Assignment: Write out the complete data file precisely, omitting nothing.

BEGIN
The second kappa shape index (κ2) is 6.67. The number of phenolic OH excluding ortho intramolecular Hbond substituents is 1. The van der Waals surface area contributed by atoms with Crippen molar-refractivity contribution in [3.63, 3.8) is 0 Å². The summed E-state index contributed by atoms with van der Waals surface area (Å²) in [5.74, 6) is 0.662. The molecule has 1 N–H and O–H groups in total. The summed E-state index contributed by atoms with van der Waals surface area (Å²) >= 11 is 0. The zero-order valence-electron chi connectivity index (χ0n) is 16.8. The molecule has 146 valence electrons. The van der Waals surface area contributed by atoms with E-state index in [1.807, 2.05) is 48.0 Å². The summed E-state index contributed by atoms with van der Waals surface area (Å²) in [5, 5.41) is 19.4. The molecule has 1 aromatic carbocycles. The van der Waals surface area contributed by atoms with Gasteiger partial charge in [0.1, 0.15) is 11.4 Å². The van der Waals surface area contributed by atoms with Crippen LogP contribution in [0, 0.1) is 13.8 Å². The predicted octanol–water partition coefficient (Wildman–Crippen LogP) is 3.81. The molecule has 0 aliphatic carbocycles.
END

The second kappa shape index (κ2) is 6.67. The number of phenolic OH excluding ortho intramolecular Hbond substituents is 1. The van der Waals surface area contributed by atoms with Crippen molar-refractivity contribution in [3.63, 3.8) is 0 Å². The summed E-state index contributed by atoms with van der Waals surface area (Å²) in [5.74, 6) is 0.662. The molecule has 1 N–H and O–H groups in total. The summed E-state index contributed by atoms with van der Waals surface area (Å²) >= 11 is 0. The zero-order valence-electron chi connectivity index (χ0n) is 16.8. The molecule has 146 valence electrons. The van der Waals surface area contributed by atoms with E-state index in [1.807, 2.05) is 48.0 Å². The summed E-state index contributed by atoms with van der Waals surface area (Å²) in [5, 5.41) is 19.4. The molecule has 1 aromatic carbocycles. The van der Waals surface area contributed by atoms with Gasteiger partial charge in [0.1, 0.15) is 11.4 Å². The van der Waals surface area contributed by atoms with Crippen LogP contribution in [0, 0.1) is 13.8 Å². The predicted octanol–water partition coefficient (Wildman–Crippen LogP) is 3.81. The molecule has 0 aliphatic carbocycles.